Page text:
Craig McRae celebrates Collingwood's win in the 2023 Toyota AFL Grand Final. Picture: AFL Photos

IF THE Jeremy McGovern-Nathan Vardy-Liam Ryan-Dom Sheed passage of play late in the 2018 Grand Final will always haunt Collingwood supporters, then the Nick Daicos-Scott Pendlebury-Daicos-Jordan De Goey sequence late in the 2023 premiership decider will forever soothe.

A freakish, all-time great goal by Sheed cost the Magpies that day, and equally a historically brilliant goal by De Goey, with extraordinary help from Daicos, propelled them to a famous win last year.

Subjectivity is always in play when rating football's greatest moments, but there is no doubt the Daicos-De Goey effort is already entrenched among the game's greatest Grand Final goals.


It's right up there with the front-and-square Jason Akermanis in 2002, Paul Chapman (after the Matty Scarlett toe-poke to Gary Ablett) in 2009, any one of Darren Jarman's five in the last quarter of 1997, Michael Long in 1993, Tom Boyd in 2016, Adam Hunter (after a Daniel Chick smother) in 2006.

In Collingwood supporters' eyes, it is probably a tie with Peter Daicos' goal from the right pocket on the boundary at the Punt Road end of the MCG in the 1990 Grand Final.

Collingwood coach Craig McRae happily relived that goal with recently and reminded everyone to add Steele Sidebottom's long-bomb goal minutes later to the best-ever list.


"I haven't watched this much, I might have to go back and watch it," McRae joked. "That's probably the most-watched bit of play that I've seen. This club will remember that for a long time. The context of it all was we were down, we knew what we needed to do.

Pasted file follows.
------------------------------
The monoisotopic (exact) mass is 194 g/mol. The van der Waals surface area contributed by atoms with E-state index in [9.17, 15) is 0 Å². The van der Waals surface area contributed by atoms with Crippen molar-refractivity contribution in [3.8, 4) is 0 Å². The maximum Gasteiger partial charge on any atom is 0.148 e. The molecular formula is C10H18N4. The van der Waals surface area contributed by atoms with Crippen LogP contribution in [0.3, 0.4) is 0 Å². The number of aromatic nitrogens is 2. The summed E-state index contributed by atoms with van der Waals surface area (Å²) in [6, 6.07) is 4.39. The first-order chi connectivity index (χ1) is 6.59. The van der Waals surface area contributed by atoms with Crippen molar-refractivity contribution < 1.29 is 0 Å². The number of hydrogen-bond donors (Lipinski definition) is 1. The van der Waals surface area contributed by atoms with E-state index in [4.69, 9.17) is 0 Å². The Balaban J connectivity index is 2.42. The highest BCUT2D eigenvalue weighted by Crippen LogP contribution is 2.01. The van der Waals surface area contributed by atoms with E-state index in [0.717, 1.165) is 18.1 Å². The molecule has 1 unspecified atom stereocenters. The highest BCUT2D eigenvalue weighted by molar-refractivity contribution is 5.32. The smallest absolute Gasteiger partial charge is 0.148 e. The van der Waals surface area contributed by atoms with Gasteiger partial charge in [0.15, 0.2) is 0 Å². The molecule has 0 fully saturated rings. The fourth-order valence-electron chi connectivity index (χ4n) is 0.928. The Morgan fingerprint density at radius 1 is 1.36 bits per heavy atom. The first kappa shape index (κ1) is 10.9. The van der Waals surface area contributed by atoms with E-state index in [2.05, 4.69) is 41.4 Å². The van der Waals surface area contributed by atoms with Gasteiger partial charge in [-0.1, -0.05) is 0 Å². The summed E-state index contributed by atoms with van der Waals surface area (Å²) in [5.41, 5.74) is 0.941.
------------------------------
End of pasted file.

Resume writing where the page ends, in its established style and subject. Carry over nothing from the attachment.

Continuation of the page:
"And then to have two exceptional talents in a bit of play, how that happens, over the head, like, wow. Slow it down, watch it, how many players could do that? Then Jordy across his body running that way, kicks it that way from 50 metres through the middle. Add the context of the day, and the time, and the heat, then the occasion …"

Asked to return his mind to the goal kicked only moments before by Brisbane's Charlie Cameron, which had taken the Lions two points clear with 5min 30sec remaining, McRae said:

"It's go mode, my head goes, 'let's go, we've got to go now'. 'Pendles' (Scott Pendlebury) gets things organised on the field. And we had rehearsed it. We knew what we needed to do, obviously it was about doing it. There's a level of calmness, as much as you can possibly imagine at that moment. The heart is still pounding, but we knew what we had to do.

"It will go down along with Steele's goal in Collingwood folklore. We were on the bench debating (the Sidebottom shot). Is he going to go to the top of the square? What was it, he'd kicked nine goals outside 50 in his career? He's played 300 games. The go-for-it mentality is something we have tried to install, and that can express itself in many ways."

Steele Sidebottom and Scott Pendlebury celebrate a goal during Collingwood's win over Brisbane in the 2023 Grand Final. Picture: AFL Photos

Daicos, in his second season, injured his knee in round 21 against Hawthorn. He did not play again until a one-point win against GWS in a preliminary final and his absence saw him lose his grasp on the Brownlow Medal, when he was overtaken by winner Lachie Neale in the final round of the season.

Daicos' performances in the preliminary and Grand Finals were crucial to the Pies' win. He polled in official Norm Smith Medal voting.

"He is fast becoming a generation player, and I'm reluctant, with him starting his third season, to make too many big statements," McRae said. "If you come and watch him train, you see a guy who is at another level of preparation. I don't think I've ever seen anyone train as good as him.

"There were a couple in Brisbane who could rival him, Simon Black comes to mind. But this young kid looks bigger and stronger and the GPS doesn't lie. He's done more work than anyone in our group. So, here we go. That doesn't guarantee anything. But to the eye it has been impressive."